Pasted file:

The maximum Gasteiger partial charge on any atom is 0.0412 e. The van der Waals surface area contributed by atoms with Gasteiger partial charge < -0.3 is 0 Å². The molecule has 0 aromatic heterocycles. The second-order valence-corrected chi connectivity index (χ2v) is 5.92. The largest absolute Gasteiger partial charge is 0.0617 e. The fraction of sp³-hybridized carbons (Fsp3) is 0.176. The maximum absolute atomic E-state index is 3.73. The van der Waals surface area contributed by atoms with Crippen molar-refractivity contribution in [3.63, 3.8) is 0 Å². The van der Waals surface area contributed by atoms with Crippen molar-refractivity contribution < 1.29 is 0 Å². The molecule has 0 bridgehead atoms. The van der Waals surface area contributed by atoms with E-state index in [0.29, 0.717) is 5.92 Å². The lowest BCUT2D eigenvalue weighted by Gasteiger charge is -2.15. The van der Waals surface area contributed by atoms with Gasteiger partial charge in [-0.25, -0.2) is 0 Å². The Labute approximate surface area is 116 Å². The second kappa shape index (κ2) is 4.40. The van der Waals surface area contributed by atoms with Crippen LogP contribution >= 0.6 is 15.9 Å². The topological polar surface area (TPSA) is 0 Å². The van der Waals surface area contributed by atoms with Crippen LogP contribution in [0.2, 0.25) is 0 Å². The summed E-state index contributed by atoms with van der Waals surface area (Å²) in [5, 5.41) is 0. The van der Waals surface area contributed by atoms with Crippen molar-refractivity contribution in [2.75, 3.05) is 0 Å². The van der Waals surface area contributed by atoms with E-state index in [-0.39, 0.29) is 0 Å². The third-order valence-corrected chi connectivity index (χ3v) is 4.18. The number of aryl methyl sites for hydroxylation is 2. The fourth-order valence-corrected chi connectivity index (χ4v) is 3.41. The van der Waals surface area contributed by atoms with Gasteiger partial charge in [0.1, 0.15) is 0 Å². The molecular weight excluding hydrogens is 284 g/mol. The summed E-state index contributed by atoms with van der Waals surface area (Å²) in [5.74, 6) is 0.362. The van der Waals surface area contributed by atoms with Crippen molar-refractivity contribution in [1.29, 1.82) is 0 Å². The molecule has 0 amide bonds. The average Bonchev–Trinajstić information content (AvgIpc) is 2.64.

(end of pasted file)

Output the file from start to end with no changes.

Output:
The maximum Gasteiger partial charge on any atom is 0.0412 e. The van der Waals surface area contributed by atoms with Gasteiger partial charge < -0.3 is 0 Å². The molecule has 0 aromatic heterocycles. The second-order valence-corrected chi connectivity index (χ2v) is 5.92. The largest absolute Gasteiger partial charge is 0.0617 e. The fraction of sp³-hybridized carbons (Fsp3) is 0.176. The maximum absolute atomic E-state index is 3.73. The van der Waals surface area contributed by atoms with Crippen molar-refractivity contribution in [3.63, 3.8) is 0 Å². The van der Waals surface area contributed by atoms with Crippen molar-refractivity contribution < 1.29 is 0 Å². The molecule has 0 bridgehead atoms. The van der Waals surface area contributed by atoms with E-state index in [0.29, 0.717) is 5.92 Å². The lowest BCUT2D eigenvalue weighted by Gasteiger charge is -2.15. The van der Waals surface area contributed by atoms with Gasteiger partial charge in [-0.25, -0.2) is 0 Å². The Labute approximate surface area is 116 Å². The second kappa shape index (κ2) is 4.40. The van der Waals surface area contributed by atoms with Crippen LogP contribution >= 0.6 is 15.9 Å². The topological polar surface area (TPSA) is 0 Å². The van der Waals surface area contributed by atoms with Crippen LogP contribution in [0.2, 0.25) is 0 Å². The summed E-state index contributed by atoms with van der Waals surface area (Å²) in [5, 5.41) is 0. The van der Waals surface area contributed by atoms with Crippen molar-refractivity contribution in [2.75, 3.05) is 0 Å². The van der Waals surface area contributed by atoms with E-state index in [-0.39, 0.29) is 0 Å². The third-order valence-corrected chi connectivity index (χ3v) is 4.18. The number of aryl methyl sites for hydroxylation is 2. The fourth-order valence-corrected chi connectivity index (χ4v) is 3.41. The van der Waals surface area contributed by atoms with Gasteiger partial charge in [0.1, 0.15) is 0 Å². The molecular weight excluding hydrogens is 284 g/mol. The summed E-state index contributed by atoms with van der Waals surface area (Å²) in [5.74, 6) is 0.362. The van der Waals surface area contributed by atoms with Crippen molar-refractivity contribution in [1.29, 1.82) is 0 Å². The molecule has 0 amide bonds. The average Bonchev–Trinajstić information content (AvgIpc) is 2.64.